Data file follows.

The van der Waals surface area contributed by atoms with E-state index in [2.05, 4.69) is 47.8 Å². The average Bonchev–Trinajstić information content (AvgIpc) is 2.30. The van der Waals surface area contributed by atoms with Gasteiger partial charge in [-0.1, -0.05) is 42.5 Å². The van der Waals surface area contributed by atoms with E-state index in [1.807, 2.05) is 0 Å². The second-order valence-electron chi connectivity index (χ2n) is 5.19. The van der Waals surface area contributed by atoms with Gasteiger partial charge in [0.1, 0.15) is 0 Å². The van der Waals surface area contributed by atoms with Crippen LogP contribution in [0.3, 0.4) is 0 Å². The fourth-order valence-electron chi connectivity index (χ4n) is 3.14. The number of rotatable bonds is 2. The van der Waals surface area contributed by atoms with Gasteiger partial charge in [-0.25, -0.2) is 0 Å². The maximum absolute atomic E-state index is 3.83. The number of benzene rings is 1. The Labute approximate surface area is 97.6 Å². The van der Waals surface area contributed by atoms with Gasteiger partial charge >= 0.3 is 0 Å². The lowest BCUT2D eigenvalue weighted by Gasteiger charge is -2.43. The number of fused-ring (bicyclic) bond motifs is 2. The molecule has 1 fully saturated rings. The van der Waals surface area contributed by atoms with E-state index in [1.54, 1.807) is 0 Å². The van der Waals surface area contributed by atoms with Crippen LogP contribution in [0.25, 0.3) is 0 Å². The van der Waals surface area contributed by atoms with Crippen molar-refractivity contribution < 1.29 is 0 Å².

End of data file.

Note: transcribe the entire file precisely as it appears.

The van der Waals surface area contributed by atoms with E-state index in [2.05, 4.69) is 47.8 Å². The average Bonchev–Trinajstić information content (AvgIpc) is 2.30. The van der Waals surface area contributed by atoms with Gasteiger partial charge in [-0.1, -0.05) is 42.5 Å². The van der Waals surface area contributed by atoms with E-state index in [1.807, 2.05) is 0 Å². The second-order valence-electron chi connectivity index (χ2n) is 5.19. The van der Waals surface area contributed by atoms with Gasteiger partial charge in [0.1, 0.15) is 0 Å². The van der Waals surface area contributed by atoms with Crippen LogP contribution in [0.3, 0.4) is 0 Å². The fourth-order valence-electron chi connectivity index (χ4n) is 3.14. The number of rotatable bonds is 2. The van der Waals surface area contributed by atoms with Gasteiger partial charge in [-0.25, -0.2) is 0 Å². The maximum absolute atomic E-state index is 3.83. The number of benzene rings is 1. The Labute approximate surface area is 97.6 Å². The van der Waals surface area contributed by atoms with Gasteiger partial charge >= 0.3 is 0 Å². The lowest BCUT2D eigenvalue weighted by Gasteiger charge is -2.43. The number of fused-ring (bicyclic) bond motifs is 2. The molecule has 1 fully saturated rings. The van der Waals surface area contributed by atoms with E-state index in [1.54, 1.807) is 0 Å². The van der Waals surface area contributed by atoms with Crippen LogP contribution in [0.25, 0.3) is 0 Å². The van der Waals surface area contributed by atoms with Crippen molar-refractivity contribution < 1.29 is 0 Å².